For many, the Cleveland Cavaliers’ first-round exit at the hand of the New York Knicks is still a bitter pill to swallow. It first was hard when the Miami Heat smoked those same Knicks in the second round, especially with the Heat on the verge of making the NBA Finals. It’s difficult for some to watch LeBron James, a player linked in lockstep to the legacy of the modern Cavaliers, battle and carry his Lakers to the Western Conference Finals. For others, the fact that the Boston Celtics have made the Eastern Conference Finals again behind a young, star-studded core is frustrating – especially when Cleveland had Boston’s number all regular season.
For others, it was tough when Cavaliers star Donovan Mitchell was watching and cheering on Jayson Tatum and the Celtics. Doubly so for others seeing Mitchell cheer on his New York Mets after defeating the Cleveland Guardians in extra innings. How dare Mitchell have friends and colleagues within the same sphere of employment? Moreover, how dare he root for his favorite team – which has also employed his father for nearly his entire life?
Regardless, Cleveland went home earlier than expected, and, despite the regular season success, that can crystallize things as a disappointment. Thankfully, the Cavaliers aren’t a team that’s a dying star, stagnant and collapsing on itself. Instead, Cleveland has a ton of young talent with much room for improvement. Sure, there are still more questions than answers about this team after the sudden end to the season. But if the Cavaliers can iron out their rougher edges and learn from their mistakes, the end of this season will be a footnote in their story.
Again, Cleveland is flawed as currently constructed. But, as Cavaliers head coach J.B. Bickerstaff would say, the NBA is a copycat league, and there’s a lot Cleveland can apply from this postseason. Obviously, with how well players like Jayson Tatum, LeBron James, Jaylen Brown, Michael Porter Jr. and Jimmy Butler have performed, the Cavaliers need to nail down their starting small forward. Mind you, all the players mentioned before are bonafide superstars or at least stars in their own right. Players like that don’t grow on trees, nor are they readily available. Nevertheless, one throughline with that bunch can apply to what Cleveland needs and what President of Basketball Operations Koby Altman stressed the team needs: shooting.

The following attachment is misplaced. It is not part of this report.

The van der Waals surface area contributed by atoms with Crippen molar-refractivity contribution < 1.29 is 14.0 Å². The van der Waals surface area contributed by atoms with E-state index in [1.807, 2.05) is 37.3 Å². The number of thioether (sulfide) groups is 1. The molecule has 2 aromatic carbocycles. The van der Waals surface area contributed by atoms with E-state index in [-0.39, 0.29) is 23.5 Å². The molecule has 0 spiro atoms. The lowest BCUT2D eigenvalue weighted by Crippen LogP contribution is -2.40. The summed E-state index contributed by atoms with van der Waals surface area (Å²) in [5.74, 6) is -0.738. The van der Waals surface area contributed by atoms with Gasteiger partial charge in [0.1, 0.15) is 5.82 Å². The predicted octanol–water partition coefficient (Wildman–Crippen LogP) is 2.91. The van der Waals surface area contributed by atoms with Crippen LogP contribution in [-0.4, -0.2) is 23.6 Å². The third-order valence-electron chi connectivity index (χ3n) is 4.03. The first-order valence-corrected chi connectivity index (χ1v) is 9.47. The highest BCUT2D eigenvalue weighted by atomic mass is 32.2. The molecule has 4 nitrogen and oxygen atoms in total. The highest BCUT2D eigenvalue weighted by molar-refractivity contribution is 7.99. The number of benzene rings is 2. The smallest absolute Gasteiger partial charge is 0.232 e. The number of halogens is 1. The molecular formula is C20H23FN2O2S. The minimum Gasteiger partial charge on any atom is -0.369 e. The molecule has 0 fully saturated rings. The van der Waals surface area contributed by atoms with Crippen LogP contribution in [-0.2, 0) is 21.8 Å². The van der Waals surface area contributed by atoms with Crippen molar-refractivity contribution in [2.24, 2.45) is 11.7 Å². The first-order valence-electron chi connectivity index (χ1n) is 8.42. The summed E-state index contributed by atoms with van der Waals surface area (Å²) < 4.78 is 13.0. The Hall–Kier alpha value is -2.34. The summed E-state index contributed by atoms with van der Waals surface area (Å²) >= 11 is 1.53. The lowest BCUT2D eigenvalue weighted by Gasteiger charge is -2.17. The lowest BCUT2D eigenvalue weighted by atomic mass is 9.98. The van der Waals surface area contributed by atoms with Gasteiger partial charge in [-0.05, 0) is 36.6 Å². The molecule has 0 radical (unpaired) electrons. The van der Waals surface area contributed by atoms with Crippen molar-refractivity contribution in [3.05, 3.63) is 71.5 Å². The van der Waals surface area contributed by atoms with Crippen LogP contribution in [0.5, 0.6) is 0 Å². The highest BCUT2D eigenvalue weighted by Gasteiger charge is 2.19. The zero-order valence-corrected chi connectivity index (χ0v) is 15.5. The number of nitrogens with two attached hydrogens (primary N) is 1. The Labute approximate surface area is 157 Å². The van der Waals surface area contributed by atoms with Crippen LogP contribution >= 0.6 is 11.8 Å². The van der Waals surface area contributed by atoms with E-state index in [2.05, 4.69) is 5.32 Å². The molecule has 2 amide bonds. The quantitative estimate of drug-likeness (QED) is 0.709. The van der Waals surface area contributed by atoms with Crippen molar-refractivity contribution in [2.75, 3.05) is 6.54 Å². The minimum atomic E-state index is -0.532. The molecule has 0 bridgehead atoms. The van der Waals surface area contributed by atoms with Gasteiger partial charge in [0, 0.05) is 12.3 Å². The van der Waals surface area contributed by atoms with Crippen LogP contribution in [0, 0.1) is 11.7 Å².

The Denver Nuggets have typically played only one non-shooter at any given moment against the Lakers. Los Angeles, meanwhile, is trying a similar approach around their star-studded duo of James and Anthony Davis. Miami has done it by peppering rotations featuring Heat stars Butler or Bam Adebayo on the floor with Max Strus, Duncan Robinson and Caleb Martin to provide spacing. Finally, despite their recent cold streak, the Celtics have three-point shooting available from every player other than Robert Williams III, a traditional rim-running center.